At Helix, Jim has been responsible for leading construction administration for the final phases of the Federal Building renovation. His resume also includes projects such as the Bryan Cave offices and the historic renovation of the Lowe and Campbell Building.

Loves: National Parks

Most memorable Helix moment:
Probably the day the Great Seal was installed at the Federal building. That was a very complex project, but it turned out very impressive and as a bonus I learned a lot about the history of the Great Seal of the United States.” 

Mark-V-Jim-graphic-2a

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Before our Q&A session concluded, we asked both Mark and Jim for some final, encouraging words.

Q: Any words of encouragement for other architects who are currently studying for and/or taking their AREs?
JIM:
Just take one test at a time and eventually, after many hard years, you’ll get there.
MARK: Schedule your next test before you take your current test. Get it done. Now. Life does not slow-down

Q: Any words of encouragement for new dads?
JIM: Everyone always talks about the late nights, the lack of sleep, the worrying, but taking care of a little baby is one of the most beautiful and enjoyable things I’ve ever done. I have literally enjoyed every day with my boy.
MARK: Be supportive and kind to your wife. Always.

We are always looking for a good excuse to celebrate, and this year did not disappoint. We hope you had as much fun learning about our newly licensed architects and fathers. Congratulations to you both!  

  

 


6 August, 2014 | Art, Random peek into Helix

Pop-up Charlie can draw anything for you!

Last week, the Helix office got to experience a day of extra-imaginative creativity.  “Pop-up Charlie” came for a visit to our offices, courtesy of Missouri Bank.  A local Kansas City artist, Charlie Mylie, in his famous conical hat, ink, and watercolor supplies brought to life all the visions we could dream up.  One by one, we sat with Charlie to discuss the finer points of animated pets and kayaking moose.  You can see our favorites of the day highlighted here: “Mark Neibling in Real Life” and “Peyton Attacks!”

Open PhotoMark Neibling in Real Life Mark Neibling in Real Life
Open PhotoPeyton Attacks! Peyton Attacks!

New Website

So you’ve probably noticed that things are a little different around here. A bit brighter. A lot more awesome. And hey—you might even be reading this post and exploring the new site on your phone or a tablet. Isn’t that a nice change?

Usability and user experience were two of the main drivers in this redesign. We wanted viewers to be able to navigate through a beautiful, functional, and enjoyable website no matter what kind of device they were using to do so. We wanted to pull people into the website with an engaging and interactive design that showcased our clients’ projects. We think that reaching those goals was made possible by teaming with local firms Design Ranch (design) and 40Digits (development).

One of the amazing (in this intern’s humble opinion) features of our website is its responsive design. That means all of the content shifts and adjusts intelligently according to your window size. Like so:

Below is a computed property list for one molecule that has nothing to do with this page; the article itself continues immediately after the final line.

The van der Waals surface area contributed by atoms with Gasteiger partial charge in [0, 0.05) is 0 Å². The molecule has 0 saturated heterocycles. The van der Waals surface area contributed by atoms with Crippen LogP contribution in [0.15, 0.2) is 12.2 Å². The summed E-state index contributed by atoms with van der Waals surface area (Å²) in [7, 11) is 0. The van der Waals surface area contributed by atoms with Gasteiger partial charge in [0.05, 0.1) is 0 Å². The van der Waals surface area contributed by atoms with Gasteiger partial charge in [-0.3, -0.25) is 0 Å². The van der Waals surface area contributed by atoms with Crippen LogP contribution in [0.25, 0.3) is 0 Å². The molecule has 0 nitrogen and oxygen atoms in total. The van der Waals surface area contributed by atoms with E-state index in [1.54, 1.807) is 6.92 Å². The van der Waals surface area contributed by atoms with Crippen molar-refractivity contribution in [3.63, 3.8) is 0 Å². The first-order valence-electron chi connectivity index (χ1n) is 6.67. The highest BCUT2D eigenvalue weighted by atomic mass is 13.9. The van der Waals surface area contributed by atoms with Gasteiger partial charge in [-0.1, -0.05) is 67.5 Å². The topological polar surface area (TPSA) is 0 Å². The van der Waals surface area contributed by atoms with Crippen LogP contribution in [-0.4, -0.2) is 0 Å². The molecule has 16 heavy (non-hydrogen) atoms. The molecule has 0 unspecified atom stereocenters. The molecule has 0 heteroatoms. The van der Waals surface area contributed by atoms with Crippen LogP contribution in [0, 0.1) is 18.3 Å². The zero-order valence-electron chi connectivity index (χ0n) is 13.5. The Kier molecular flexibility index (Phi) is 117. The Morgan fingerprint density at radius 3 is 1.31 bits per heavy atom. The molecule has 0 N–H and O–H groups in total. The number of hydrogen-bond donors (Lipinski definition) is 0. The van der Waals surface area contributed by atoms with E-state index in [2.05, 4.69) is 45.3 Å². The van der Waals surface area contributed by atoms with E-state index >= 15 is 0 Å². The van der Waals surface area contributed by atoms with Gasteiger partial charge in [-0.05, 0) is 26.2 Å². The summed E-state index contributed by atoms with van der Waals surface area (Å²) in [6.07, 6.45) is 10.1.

Website animation

animated GIF illustrating the new website’s responsive design

Please explore the new site and email us at info@helixkc.com to tell us what you think!

 


18 February, 2013 | Press, Random peek into Helix

Jay Tomlinson Receives Fellowship from AIA

Almost every action Jay Tomlinson has taken over his 30-year career has been oriented around creating a vibrant urban core—whether renovating historic structures or adding new buildings to the landscape.

Since he watched construction workers slip the keystone into the Saint Louis Arch as a young child, Jay has sustained the conviction that well-designed structures lead to more vibrant people and places.

A founding principal of Helix Architecture + Design, Jay built his practice around the question: Is it good for the city? He has engaged in all forms of community building—physical, economic, and cultural to make his city a better place.

Toward this goal, Jay found innovative ways to make preservation work financially viable and environmentally sustainable. He assumed leadership positions in city government to make sure it supports and rewards positive development. And he created and/or led organizations—the Urban Society of Kansas City, the Charlotte Street Foundation, and the Nelson-Atkins Museum Friends of Art—to enrich the fabric of urban life.

Open PhotoAn architectural alchemist, Jay Tomlinson—through his practice, civic service, and arts outreach—brought together architects, artists, entrepreneurs, and government in an explosion of vitality, propelling the largest urban renewal effort in Kansas City history. An architectural alchemist, Jay Tomlinson—through his practice, civic service, and arts outreach—brought together architects, artists, entrepreneurs, and government in an explosion of vitality, propelling the largest urban renewal effort in Kansas City history.
Open Photo

5 November, 2012 | In Progress, Random peek into Helix

Helix Under Construction

 

We have been sprucing up at Helix:

Carter Glass has installed Skyline Vitracolor Magnetic glass in our conference rooms and replaced the red glass on our lovely Red Tables.

Other improvements include the sound control gypsum board ceiling systems and the Decoustics acoustical ceiling clouds installed in our two conference rooms by E&K Construction.

These are spaces that we use everyday for meetings, presentations, discussions and lunches – the updates are designed to allow us to use them to their full potential.

Finished photos coming soon!


29 October, 2012 | Culture, Random peek into Helix

Wicked Walk 2012

Helix—along with Treanor Architects, SpecChem, Bishop-McCann, Hubbard & Kurtz, Lankford & Associates, Global Prairie, Kansas City Symphony, T2+Back Alley Films, Snow & Co. and Mildred’s Coffeehouse—participated in the 5th Annual Wicked Walk on Walnut and Wyandotte last Friday. The community was invited to enjoy some Helix Halloween hospitality and encouraged to come in costume.

Enjoy some of the pictures!